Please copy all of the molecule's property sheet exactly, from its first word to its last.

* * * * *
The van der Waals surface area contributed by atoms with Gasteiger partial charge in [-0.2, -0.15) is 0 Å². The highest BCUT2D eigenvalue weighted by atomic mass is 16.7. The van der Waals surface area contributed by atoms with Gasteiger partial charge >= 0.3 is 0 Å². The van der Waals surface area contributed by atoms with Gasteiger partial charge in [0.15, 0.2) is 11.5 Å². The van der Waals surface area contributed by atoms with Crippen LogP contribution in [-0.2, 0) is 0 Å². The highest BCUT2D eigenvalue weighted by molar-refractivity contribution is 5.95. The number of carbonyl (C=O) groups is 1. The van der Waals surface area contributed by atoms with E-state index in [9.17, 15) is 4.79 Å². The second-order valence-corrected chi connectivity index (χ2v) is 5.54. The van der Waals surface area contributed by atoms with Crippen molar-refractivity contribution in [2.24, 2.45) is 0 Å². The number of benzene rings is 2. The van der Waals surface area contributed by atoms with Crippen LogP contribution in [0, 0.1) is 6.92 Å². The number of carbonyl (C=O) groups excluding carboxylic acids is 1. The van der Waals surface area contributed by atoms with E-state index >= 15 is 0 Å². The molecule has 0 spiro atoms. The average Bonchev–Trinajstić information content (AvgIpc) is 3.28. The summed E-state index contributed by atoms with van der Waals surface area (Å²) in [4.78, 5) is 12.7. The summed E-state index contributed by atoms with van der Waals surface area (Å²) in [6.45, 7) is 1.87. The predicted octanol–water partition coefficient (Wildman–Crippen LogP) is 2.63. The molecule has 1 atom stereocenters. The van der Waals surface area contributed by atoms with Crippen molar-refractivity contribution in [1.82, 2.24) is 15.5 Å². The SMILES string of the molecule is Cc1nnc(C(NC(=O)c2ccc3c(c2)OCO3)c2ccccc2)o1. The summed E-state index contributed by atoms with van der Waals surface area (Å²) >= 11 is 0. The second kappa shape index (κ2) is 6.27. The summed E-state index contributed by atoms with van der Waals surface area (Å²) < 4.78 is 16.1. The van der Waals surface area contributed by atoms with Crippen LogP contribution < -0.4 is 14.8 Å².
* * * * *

The van der Waals surface area contributed by atoms with Gasteiger partial charge in [-0.2, -0.15) is 0 Å². The highest BCUT2D eigenvalue weighted by atomic mass is 16.7. The van der Waals surface area contributed by atoms with Gasteiger partial charge >= 0.3 is 0 Å². The van der Waals surface area contributed by atoms with Gasteiger partial charge in [0.15, 0.2) is 11.5 Å². The van der Waals surface area contributed by atoms with Crippen LogP contribution in [-0.2, 0) is 0 Å². The highest BCUT2D eigenvalue weighted by molar-refractivity contribution is 5.95. The number of carbonyl (C=O) groups is 1. The van der Waals surface area contributed by atoms with E-state index in [9.17, 15) is 4.79 Å². The second-order valence-corrected chi connectivity index (χ2v) is 5.54. The van der Waals surface area contributed by atoms with Crippen molar-refractivity contribution in [2.24, 2.45) is 0 Å². The number of benzene rings is 2. The van der Waals surface area contributed by atoms with Crippen LogP contribution in [0, 0.1) is 6.92 Å². The number of carbonyl (C=O) groups excluding carboxylic acids is 1. The van der Waals surface area contributed by atoms with E-state index >= 15 is 0 Å². The molecule has 0 spiro atoms. The average Bonchev–Trinajstić information content (AvgIpc) is 3.28. The summed E-state index contributed by atoms with van der Waals surface area (Å²) in [4.78, 5) is 12.7. The summed E-state index contributed by atoms with van der Waals surface area (Å²) in [6.45, 7) is 1.87. The predicted octanol–water partition coefficient (Wildman–Crippen LogP) is 2.63. The molecule has 1 atom stereocenters. The van der Waals surface area contributed by atoms with Crippen molar-refractivity contribution in [1.82, 2.24) is 15.5 Å². The SMILES string of the molecule is Cc1nnc(C(NC(=O)c2ccc3c(c2)OCO3)c2ccccc2)o1. The summed E-state index contributed by atoms with van der Waals surface area (Å²) >= 11 is 0. The second kappa shape index (κ2) is 6.27. The summed E-state index contributed by atoms with van der Waals surface area (Å²) < 4.78 is 16.1. The van der Waals surface area contributed by atoms with Crippen LogP contribution < -0.4 is 14.8 Å².